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Long-Term Care

Numerous programs and resources are available to help veterans, as well as their families and caregivers, navigate the challenges of growing older or living with a serious disability. These benefits include skilled nursing and home care, respite care and financial services and representation to those who need it.

Benefits and Programs

In Oregon, a conservator is appointed by a judge to manage the financial affairs and property of someone who is not able to do so alone. A conservator can be an individual, a public official or an institution.

The Oregon Department of Veterans’ Affairs Conservatorship Program serves veterans and their surviving spouses, their immediate family members, minor children and helpless adult children of veterans, and dependents’ parents.

ODVA’s trust officers are experts in USDVA law and regulation, and work closely with interested family members when planning for the welfare and best interest of the veteran, their spouse or dependent.

When is a conservator needed?

When an individual has a substantial amount of income, assets or property and is unable to manage his or her finances well enough to provide adequate care themselves, a conservator may be needed. This may be due to mental illness or deficiency, physical illness or disability, chronic use of drugs or controlled substances, disappearance or confinement, chronic intoxication, or because the individual is a minor.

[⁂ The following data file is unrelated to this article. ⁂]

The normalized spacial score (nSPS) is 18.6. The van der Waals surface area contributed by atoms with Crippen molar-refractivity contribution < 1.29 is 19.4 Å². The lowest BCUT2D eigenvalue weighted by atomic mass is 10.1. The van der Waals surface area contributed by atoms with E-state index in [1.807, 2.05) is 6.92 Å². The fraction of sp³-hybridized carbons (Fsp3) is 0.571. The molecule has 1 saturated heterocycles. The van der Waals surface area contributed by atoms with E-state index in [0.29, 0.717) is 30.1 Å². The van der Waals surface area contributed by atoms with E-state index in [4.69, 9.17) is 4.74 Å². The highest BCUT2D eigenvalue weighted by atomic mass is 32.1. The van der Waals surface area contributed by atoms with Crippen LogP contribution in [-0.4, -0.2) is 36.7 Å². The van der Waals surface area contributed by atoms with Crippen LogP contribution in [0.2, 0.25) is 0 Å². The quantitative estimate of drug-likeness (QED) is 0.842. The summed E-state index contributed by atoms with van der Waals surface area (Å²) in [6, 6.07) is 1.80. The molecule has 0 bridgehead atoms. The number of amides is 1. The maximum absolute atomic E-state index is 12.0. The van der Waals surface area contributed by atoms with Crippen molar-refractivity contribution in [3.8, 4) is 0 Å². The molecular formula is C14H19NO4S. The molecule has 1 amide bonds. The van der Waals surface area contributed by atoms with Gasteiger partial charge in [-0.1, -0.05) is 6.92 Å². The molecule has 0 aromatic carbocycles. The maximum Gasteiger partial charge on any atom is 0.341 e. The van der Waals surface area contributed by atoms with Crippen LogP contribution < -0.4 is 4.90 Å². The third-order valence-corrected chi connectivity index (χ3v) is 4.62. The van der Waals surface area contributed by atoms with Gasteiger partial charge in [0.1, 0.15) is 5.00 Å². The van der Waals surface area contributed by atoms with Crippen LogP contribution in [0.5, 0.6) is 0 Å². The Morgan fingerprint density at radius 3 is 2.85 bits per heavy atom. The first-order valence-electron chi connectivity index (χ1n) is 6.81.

Other reasons a conservator may be needed is if an individual is using income and assets to his or her own detriment or if they are being taken advantage of financially by another person.

What does a conservator do?

A conservator administers the financial estate of a protected person according to provisions of Oregon Revised Statutes, Title 13, Chapter 125. A conservator gains possession of all income and assets and establishes a personal budget and pays for care, personal needs, dependent support, property maintenance, etc., according to that budget.  A conservator applies for all benefits for which the protected person may be eligible and invests or otherwise conserves unused funds.

An accounting of financial activities is submitted to the court, USDVA, protected persons and others as required by law.

How much control does the conservator have over the protected person’s life?

A conservator assumes all responsibility for the financial affairs of the protected person's estate. They are not directly responsible for the personal affairs of the person, although the income and assets available may limit the individual’s lifestyle.

Why use ODVA's program?

ODVA’s trust officers have an extensive knowledge of USDVA laws and regulations. They have a network of contacts with information about Social Security, Medicare, public assistance, special senior citizen, disabled and low income programs. They investigate income sources the protected person may be eligible for and work closely with family and interested persons when planning for the welfare of the protected person.

Oregon law (ORS 406.050) gives the director of the Oregon Department of Veterans’ Affairs the authority to act, without bond, as conservator of the estate of a person who qualifies for benefits from the USDVA.

Starting a conservatorship